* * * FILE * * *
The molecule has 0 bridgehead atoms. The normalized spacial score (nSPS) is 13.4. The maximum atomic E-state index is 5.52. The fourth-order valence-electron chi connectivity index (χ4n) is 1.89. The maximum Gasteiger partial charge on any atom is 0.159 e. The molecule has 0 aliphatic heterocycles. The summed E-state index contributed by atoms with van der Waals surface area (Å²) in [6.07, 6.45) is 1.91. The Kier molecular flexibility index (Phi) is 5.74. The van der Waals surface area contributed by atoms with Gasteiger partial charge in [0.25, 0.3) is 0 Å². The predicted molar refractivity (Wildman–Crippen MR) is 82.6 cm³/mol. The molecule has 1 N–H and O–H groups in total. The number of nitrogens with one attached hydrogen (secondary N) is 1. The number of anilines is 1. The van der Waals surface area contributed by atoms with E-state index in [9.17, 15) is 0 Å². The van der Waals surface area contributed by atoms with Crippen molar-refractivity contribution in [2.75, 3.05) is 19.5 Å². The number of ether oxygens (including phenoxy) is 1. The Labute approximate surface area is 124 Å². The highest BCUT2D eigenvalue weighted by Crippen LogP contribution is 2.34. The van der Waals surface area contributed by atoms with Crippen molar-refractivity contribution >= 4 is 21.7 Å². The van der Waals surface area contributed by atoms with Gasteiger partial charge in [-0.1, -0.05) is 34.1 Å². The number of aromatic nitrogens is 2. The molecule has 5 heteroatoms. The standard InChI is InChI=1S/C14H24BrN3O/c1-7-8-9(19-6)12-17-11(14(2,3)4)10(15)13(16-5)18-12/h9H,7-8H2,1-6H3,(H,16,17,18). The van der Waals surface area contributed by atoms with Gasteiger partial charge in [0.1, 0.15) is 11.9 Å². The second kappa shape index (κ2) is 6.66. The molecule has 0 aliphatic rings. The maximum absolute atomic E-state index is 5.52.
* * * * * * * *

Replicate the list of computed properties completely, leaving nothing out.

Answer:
The molecule has 0 bridgehead atoms. The normalized spacial score (nSPS) is 13.4. The maximum atomic E-state index is 5.52. The fourth-order valence-electron chi connectivity index (χ4n) is 1.89. The maximum Gasteiger partial charge on any atom is 0.159 e. The molecule has 0 aliphatic heterocycles. The summed E-state index contributed by atoms with van der Waals surface area (Å²) in [6.07, 6.45) is 1.91. The Kier molecular flexibility index (Phi) is 5.74. The van der Waals surface area contributed by atoms with Gasteiger partial charge in [0.25, 0.3) is 0 Å². The predicted molar refractivity (Wildman–Crippen MR) is 82.6 cm³/mol. The molecule has 1 N–H and O–H groups in total. The number of nitrogens with one attached hydrogen (secondary N) is 1. The number of anilines is 1. The van der Waals surface area contributed by atoms with E-state index in [9.17, 15) is 0 Å². The van der Waals surface area contributed by atoms with Crippen molar-refractivity contribution in [2.75, 3.05) is 19.5 Å². The number of ether oxygens (including phenoxy) is 1. The Labute approximate surface area is 124 Å². The highest BCUT2D eigenvalue weighted by Crippen LogP contribution is 2.34. The van der Waals surface area contributed by atoms with Crippen molar-refractivity contribution >= 4 is 21.7 Å². The van der Waals surface area contributed by atoms with Gasteiger partial charge in [-0.1, -0.05) is 34.1 Å². The number of aromatic nitrogens is 2. The molecule has 5 heteroatoms. The standard InChI is InChI=1S/C14H24BrN3O/c1-7-8-9(19-6)12-17-11(14(2,3)4)10(15)13(16-5)18-12/h9H,7-8H2,1-6H3,(H,16,17,18). The van der Waals surface area contributed by atoms with Gasteiger partial charge in [0.1, 0.15) is 11.9 Å². The second kappa shape index (κ2) is 6.66. The molecule has 0 aliphatic rings. The maximum absolute atomic E-state index is 5.52.